Issue Number 224
February 1998
A Monthly Safety Bulletin from The Office of the NASA Aviation Safety Reporting System
P.O. Box 189, Moffett Field, CA 94035-0189

"Cabin Crew Reports from 1997"
In 1997 ASRS introduced two new reporting forms, for maintenance and cabin crew personnel. This month we share some of the reports ASRS has received involving cabin crew. A disturbing number of these described serious incidents of passenger misconduct and abuse of crew members. Our first few report excerpts involve that seat of many passenger transgressions--the lavatory.

Booze and Blues

In the following incident, the passenger in question appeared to be fine during boarding, but trouble began after he awakened from a nap:

  • About 45-50 minutes after takeoff, we had a passenger who was sleeping, wake up screaming and pointing at no one. He locked himself in the aft lavatory and started to bang on the walls and continued to scream. I opened the door and told him his behavior was not appropriate nor would it be tolerated. He told me to go away or he would kill me! The crew figured he was drunk and searched his bags where we found a big bottle of [whiskey]. He was not served liquor on board. We finally got him out of the lavatory--we were fearful he would hurt himself in there. We had a minister who asked to help because the passenger was crying and upset about something. The passenger over the next hour became more belligerent and then violent--the passenger hit both myself and the #3 Flight Attendant, threatening to kill us several times. The First Officer helped us to restrain the passenger. He received similar threats and...the minister who helped us was punched in the face, again with the threats.

    Because of the time of night, both myself and the #3 Flight Attendant were able to spend time trying to contain this passenger. We both had to suspend our normal duties including our normal jumpseats for landing. I feel other passengers were upset and fearful. We were met by police and the passenger was removed.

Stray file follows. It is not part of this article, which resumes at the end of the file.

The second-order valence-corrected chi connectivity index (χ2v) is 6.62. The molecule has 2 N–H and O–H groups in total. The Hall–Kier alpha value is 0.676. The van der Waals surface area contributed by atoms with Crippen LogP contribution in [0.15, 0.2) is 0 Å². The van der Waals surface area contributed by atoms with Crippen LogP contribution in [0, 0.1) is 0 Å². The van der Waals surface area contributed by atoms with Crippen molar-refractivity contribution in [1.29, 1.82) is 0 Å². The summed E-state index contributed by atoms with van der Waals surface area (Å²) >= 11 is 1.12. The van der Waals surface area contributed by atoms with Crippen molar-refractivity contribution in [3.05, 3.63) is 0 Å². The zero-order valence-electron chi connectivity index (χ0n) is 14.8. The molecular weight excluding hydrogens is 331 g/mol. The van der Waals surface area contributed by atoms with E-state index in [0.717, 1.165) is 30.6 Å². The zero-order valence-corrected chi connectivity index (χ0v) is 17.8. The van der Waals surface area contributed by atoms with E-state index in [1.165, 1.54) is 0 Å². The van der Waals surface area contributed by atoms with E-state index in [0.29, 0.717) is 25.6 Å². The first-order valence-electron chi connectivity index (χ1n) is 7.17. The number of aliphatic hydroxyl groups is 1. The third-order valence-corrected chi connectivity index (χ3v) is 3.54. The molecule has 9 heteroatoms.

ASRS learned from a callback to several cabin crew members who reported this incident that a company report was filed about the disturbance. The FBI also investigated the incident, and a crew member pressed charges against the disruptive passenger.

Bodies Double

  • I was working First Class Galley. The flight was oversold and the agents were very concerned about an "on time" departure. We had one additional crew member deadheading and one extra cabin attendant deadheading. It was after the seat belt sign came off that our extra cabin attendant deadheading came up and told us we had a stowaway in the aft lavatory. We had a briefing with the Captain and the additional crew members... The Captain made radio contact and we continued on to destination...

    [The stowaway] was just out of a rehabilitation center for drugs... His eyes were dilated and he was nervous... A deadheading Captain and another pilot watched the stowaway during our service and kept him occupied. I kept him out of First Class and the cockpit. We "parked" a crew member near him at all times. We kept him in the rear of the aircraft for landing and during deplaning until the proper people could remove him... Since boarding cards are no longer checked, and an "on time" departure is so important--it puts pressure on everyone--rushing can lead to human error... In the future, someone should be assigned to check lavatories prior to closing of the door.

"Three Pints High" Title being Sprayed from Spray CanA flight crew reported that the discovery of hazardous materials ("hazmat") carried on board by a passenger caused them to do some soul-searching afterwards about their handling of the incident.

  • [From the Captain's report] Flight Attendant notified us of a passenger who had brought aboard 3 pint cans of acetone-based paint, one of which leaked to some extent inside his carry-on bag. The Flight Attendant mentioned a "nail polish remover" odor, and the passenger said, "Oh! that must be my bag." Inspection of his bag indicated a small amount of paint had seeped from the can to the inside of the bag. The Flight Attendant secured all 3 cans in protective plastic bags. The odor went away and there were no reports of any passenger either noticing the odor or experiencing adverse physical effects. Company procedure for a paint or flammable liquid spill calls for notification of ATC, Fire/Rescue resources, Hazmat response teams, and station personnel. Since the situation was quickly discovered, and completely and thoroughly met by the Flight Attendant, the First Officer and I concluded that to activate such resources was not justified... I feel this situation served as a warning to us all to at least reexamine the effectiveness of passenger screening...

    [From the First Officer's report] No matter how minimal a hazard our situation appeared to be, we may have neglected to take the most serious precautions necessary to protect the safety of our flight. I feel that there is not enough education of the public on hazmat and air travel.

"Aerial and Ground Ice Capades"Ice can take its toll on aircraft on the ground and in the air, leading to less-than-satisfactory conclusions to planned flights. A Part 135 cargo pilot reports that a fast approach and a short, icy runway is not a good combination.